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Old 13th October 2003, 09:27 PM   #31
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Nelson, have you got a patent on sliding bias class A or on non-linear common-mode loops used for instantaneous class AB control (or on both)? In the second (or third) case, can you give me a reference to the patent? The oldest article I've ever seen about class AB control loops is the Huijsing and Tol paper published in the Journal of Solid-State Circuits in 1976. I'd be very interested to read older material on this subject, if any.

I've never used the LT1166, but I have used class AB control loops made with a transistor array and some discrete transistors in an audio power amplifier. That works very nicely.
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Old 13th October 2003, 09:41 PM   #32
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My patent 3,995,228 was submitted September 1975, and as
far as I can see describes a circuit which would do either, but
addresses Class A specifically. The basic circuit is similar to,
but predates the work of Cordell and separately, Hawksford.
They both obviously intended Class AB operation.

As an aside, I developed an extremely interesting circuit in
this area just as I was walking out the door at Threshold.
It remains a secret.
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Old 13th October 2003, 10:08 PM   #33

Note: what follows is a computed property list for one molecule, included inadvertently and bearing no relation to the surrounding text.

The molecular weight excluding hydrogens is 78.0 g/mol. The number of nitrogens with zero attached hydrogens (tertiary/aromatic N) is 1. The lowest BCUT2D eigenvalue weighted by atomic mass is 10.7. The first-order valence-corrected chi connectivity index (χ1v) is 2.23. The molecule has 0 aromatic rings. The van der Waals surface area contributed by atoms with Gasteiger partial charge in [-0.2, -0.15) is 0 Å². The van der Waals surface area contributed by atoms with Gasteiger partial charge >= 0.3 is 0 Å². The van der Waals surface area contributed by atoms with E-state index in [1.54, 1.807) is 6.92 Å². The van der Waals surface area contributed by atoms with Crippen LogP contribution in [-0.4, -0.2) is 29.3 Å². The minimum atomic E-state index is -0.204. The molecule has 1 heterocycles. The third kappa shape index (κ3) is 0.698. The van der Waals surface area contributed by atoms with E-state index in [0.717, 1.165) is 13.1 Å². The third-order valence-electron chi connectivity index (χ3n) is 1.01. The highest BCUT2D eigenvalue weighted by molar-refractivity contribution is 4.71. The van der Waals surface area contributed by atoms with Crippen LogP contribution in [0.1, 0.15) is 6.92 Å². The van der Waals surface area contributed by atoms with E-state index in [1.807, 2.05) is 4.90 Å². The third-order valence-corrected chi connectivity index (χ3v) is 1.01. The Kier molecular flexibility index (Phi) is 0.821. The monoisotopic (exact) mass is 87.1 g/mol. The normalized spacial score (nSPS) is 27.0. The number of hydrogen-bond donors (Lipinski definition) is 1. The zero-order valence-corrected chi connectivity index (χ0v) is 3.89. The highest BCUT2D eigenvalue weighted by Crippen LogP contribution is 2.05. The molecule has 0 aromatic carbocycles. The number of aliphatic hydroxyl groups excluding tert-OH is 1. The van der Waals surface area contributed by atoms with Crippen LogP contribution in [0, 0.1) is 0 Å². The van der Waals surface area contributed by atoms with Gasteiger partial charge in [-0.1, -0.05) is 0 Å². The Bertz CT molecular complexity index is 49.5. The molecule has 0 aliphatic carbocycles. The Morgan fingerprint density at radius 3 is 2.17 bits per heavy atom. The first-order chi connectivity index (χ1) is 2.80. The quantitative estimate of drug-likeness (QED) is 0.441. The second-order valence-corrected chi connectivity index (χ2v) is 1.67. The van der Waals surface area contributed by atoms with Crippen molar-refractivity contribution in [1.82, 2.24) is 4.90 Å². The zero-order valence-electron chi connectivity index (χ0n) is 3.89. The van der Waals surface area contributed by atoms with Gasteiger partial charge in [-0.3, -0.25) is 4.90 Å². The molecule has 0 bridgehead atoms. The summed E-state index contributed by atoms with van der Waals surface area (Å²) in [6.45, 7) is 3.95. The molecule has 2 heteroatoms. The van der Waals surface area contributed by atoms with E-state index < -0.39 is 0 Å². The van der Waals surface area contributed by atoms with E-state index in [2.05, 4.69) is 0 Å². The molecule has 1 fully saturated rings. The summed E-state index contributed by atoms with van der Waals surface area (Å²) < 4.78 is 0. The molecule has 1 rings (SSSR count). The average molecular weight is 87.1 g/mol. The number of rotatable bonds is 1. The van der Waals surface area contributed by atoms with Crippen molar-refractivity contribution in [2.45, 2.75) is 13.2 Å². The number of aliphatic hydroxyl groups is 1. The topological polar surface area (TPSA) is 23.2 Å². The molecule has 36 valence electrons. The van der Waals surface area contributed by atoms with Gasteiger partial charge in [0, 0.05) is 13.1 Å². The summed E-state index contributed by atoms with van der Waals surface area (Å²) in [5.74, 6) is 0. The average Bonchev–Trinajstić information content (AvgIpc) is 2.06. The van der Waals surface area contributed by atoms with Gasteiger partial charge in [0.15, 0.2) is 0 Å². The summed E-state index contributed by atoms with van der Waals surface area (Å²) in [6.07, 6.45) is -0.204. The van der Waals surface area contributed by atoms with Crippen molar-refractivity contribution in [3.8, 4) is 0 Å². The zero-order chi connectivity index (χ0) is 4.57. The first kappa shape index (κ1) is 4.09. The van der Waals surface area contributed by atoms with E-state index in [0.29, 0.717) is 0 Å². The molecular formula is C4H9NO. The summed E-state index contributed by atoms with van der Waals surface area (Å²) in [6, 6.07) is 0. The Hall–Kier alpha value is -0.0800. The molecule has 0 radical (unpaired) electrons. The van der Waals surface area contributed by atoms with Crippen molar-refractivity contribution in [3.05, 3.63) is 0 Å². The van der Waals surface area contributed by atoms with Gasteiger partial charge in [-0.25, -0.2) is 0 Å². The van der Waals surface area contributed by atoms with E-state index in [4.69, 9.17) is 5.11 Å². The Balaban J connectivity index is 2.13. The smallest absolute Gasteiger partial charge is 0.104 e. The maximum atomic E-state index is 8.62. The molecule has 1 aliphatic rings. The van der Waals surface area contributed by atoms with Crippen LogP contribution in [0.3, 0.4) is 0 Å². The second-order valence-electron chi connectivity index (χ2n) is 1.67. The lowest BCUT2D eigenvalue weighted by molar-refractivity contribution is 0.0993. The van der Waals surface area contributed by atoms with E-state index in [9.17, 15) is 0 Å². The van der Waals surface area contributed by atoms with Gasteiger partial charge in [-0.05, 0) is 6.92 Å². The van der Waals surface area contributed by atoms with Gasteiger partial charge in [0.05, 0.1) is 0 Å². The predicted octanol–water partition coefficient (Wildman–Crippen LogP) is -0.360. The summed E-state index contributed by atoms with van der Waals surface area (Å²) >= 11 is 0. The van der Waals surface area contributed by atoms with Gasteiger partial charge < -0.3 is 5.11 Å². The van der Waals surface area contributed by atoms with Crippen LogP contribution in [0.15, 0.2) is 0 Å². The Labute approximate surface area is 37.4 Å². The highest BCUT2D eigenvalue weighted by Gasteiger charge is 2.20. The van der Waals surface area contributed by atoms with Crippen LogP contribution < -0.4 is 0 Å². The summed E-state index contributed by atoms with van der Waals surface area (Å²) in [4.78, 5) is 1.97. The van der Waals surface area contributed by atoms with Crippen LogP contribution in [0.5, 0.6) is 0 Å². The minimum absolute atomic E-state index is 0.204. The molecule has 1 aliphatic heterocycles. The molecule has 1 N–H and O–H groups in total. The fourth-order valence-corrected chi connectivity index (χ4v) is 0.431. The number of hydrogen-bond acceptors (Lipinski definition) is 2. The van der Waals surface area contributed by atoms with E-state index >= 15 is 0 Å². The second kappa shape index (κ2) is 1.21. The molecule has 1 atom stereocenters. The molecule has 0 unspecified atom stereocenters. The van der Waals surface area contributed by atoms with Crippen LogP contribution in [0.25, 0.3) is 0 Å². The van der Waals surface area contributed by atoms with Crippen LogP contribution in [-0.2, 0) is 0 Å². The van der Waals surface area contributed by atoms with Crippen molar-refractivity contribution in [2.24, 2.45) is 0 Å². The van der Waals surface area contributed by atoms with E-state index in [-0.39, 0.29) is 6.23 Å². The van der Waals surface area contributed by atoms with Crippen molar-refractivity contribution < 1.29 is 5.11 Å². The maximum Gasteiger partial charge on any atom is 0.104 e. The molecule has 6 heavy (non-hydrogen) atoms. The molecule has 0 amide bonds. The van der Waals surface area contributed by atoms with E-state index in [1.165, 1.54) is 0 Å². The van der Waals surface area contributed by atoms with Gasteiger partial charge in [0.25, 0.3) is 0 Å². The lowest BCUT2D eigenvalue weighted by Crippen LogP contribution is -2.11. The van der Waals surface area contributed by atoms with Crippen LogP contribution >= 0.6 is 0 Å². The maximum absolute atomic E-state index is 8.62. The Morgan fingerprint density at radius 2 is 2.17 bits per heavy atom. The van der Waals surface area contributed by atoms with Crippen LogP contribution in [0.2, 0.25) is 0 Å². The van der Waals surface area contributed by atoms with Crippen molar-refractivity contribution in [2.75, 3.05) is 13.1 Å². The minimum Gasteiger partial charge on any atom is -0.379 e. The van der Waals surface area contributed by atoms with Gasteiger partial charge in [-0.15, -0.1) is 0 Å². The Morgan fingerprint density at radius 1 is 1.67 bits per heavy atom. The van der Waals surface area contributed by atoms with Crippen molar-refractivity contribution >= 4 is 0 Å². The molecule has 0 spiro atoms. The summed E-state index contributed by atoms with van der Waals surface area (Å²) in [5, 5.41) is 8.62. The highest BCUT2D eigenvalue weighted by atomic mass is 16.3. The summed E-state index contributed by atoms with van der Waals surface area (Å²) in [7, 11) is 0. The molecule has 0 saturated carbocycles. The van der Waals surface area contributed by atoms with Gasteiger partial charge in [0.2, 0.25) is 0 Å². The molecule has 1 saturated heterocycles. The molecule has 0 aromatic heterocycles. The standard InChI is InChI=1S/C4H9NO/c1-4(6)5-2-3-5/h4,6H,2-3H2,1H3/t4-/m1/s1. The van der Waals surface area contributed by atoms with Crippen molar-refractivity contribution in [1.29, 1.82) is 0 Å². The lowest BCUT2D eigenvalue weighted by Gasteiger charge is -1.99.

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Nelson, thank you for giving me your patent number. The circuit on the first page of patent 3 995 228 looks very interesting indeed, but it doesn't seem to be a class AB control loop as described by Huijsing and Tol. If I understand it correctly, it eliminates cross-over distortion, but it doesn't eliminate thermal tracking problems due to varying output transistor temperatures.
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Old 13th October 2003, 10:14 PM   #34
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More accurately, it doesn't do a very complete job of
either.
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Old 17th October 2003, 09:53 PM   #35
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"but I was rather underwhelmed by the sound quality."
__________________________________________________ __

I would agree with Grey on this one. Although very sophisticated devices are available to control bias on demand as happens in the Krell's one would really need to control the bias a bit before it is needed to be sure the circuitry is stabilized before that level is required. Thats pretty impossible to do......

I believe the best solution is a combination of constant high bias class A, and water cooling. That way one can enjoy the best of both worlds.

I've owned a Krell FPB 300 and a KSA-80B albiet at different times and from my recollection the KSA 80B if left on all the time sounded much better overall than the FPB 300 but had less slam. The 300 was a very short time owned amp for me...I then traded it for a BAT tube amp. That is a whole other story though.........

On another note(pun intended):To me, the Pass designs still sound much more like real live music which I am very fortunate to be able to hear live quite frequently here in SLC. That has become far more important to me than the heat produced, or the slam capabilities of any particuluar amp

Mark
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Old 17th October 2003, 11:41 PM   #36
mlloyd1 is offline mlloyd1  United States
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Default ...

That Nelson ... he's as bad as JMS, dropping those little pearls in the B5 newsgroup as he pops in and out